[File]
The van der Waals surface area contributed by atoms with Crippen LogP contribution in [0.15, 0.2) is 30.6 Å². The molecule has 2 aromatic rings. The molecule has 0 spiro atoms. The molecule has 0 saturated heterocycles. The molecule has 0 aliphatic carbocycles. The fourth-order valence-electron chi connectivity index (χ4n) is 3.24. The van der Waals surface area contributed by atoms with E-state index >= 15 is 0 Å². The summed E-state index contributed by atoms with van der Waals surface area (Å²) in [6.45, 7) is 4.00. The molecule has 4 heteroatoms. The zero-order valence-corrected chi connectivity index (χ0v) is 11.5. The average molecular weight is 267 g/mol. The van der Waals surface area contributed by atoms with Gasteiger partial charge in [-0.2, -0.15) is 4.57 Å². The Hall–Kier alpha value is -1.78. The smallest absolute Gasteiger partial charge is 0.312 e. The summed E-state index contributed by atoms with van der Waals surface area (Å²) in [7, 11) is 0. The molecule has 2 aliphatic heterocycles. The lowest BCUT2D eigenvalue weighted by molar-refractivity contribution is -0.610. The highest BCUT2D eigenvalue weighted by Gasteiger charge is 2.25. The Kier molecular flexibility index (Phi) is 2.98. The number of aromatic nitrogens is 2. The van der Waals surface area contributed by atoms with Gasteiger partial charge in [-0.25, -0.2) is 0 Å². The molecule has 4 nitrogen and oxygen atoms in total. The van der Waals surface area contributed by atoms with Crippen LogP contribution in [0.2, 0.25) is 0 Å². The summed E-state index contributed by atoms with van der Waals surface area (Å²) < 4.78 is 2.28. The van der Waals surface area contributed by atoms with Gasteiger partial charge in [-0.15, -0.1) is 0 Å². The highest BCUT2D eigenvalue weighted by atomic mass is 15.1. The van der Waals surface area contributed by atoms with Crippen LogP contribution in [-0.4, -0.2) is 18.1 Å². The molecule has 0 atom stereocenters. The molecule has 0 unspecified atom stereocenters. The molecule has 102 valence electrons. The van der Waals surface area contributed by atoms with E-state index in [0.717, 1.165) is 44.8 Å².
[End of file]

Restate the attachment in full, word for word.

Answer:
The van der Waals surface area contributed by atoms with Crippen LogP contribution in [0.15, 0.2) is 30.6 Å². The molecule has 2 aromatic rings. The molecule has 0 spiro atoms. The molecule has 0 saturated heterocycles. The molecule has 0 aliphatic carbocycles. The fourth-order valence-electron chi connectivity index (χ4n) is 3.24. The van der Waals surface area contributed by atoms with E-state index >= 15 is 0 Å². The summed E-state index contributed by atoms with van der Waals surface area (Å²) in [6.45, 7) is 4.00. The molecule has 4 heteroatoms. The zero-order valence-corrected chi connectivity index (χ0v) is 11.5. The average molecular weight is 267 g/mol. The van der Waals surface area contributed by atoms with Gasteiger partial charge in [-0.2, -0.15) is 4.57 Å². The Hall–Kier alpha value is -1.78. The smallest absolute Gasteiger partial charge is 0.312 e. The summed E-state index contributed by atoms with van der Waals surface area (Å²) in [7, 11) is 0. The molecule has 2 aliphatic heterocycles. The lowest BCUT2D eigenvalue weighted by molar-refractivity contribution is -0.610. The highest BCUT2D eigenvalue weighted by Gasteiger charge is 2.25. The Kier molecular flexibility index (Phi) is 2.98. The number of aromatic nitrogens is 2. The van der Waals surface area contributed by atoms with Gasteiger partial charge in [-0.25, -0.2) is 0 Å². The molecule has 4 nitrogen and oxygen atoms in total. The van der Waals surface area contributed by atoms with Crippen LogP contribution in [0.2, 0.25) is 0 Å². The summed E-state index contributed by atoms with van der Waals surface area (Å²) < 4.78 is 2.28. The van der Waals surface area contributed by atoms with Gasteiger partial charge in [-0.15, -0.1) is 0 Å². The highest BCUT2D eigenvalue weighted by atomic mass is 15.1. The van der Waals surface area contributed by atoms with Crippen LogP contribution in [-0.4, -0.2) is 18.1 Å². The molecule has 0 atom stereocenters. The molecule has 0 unspecified atom stereocenters. The molecule has 102 valence electrons. The van der Waals surface area contributed by atoms with E-state index in [0.717, 1.165) is 44.8 Å².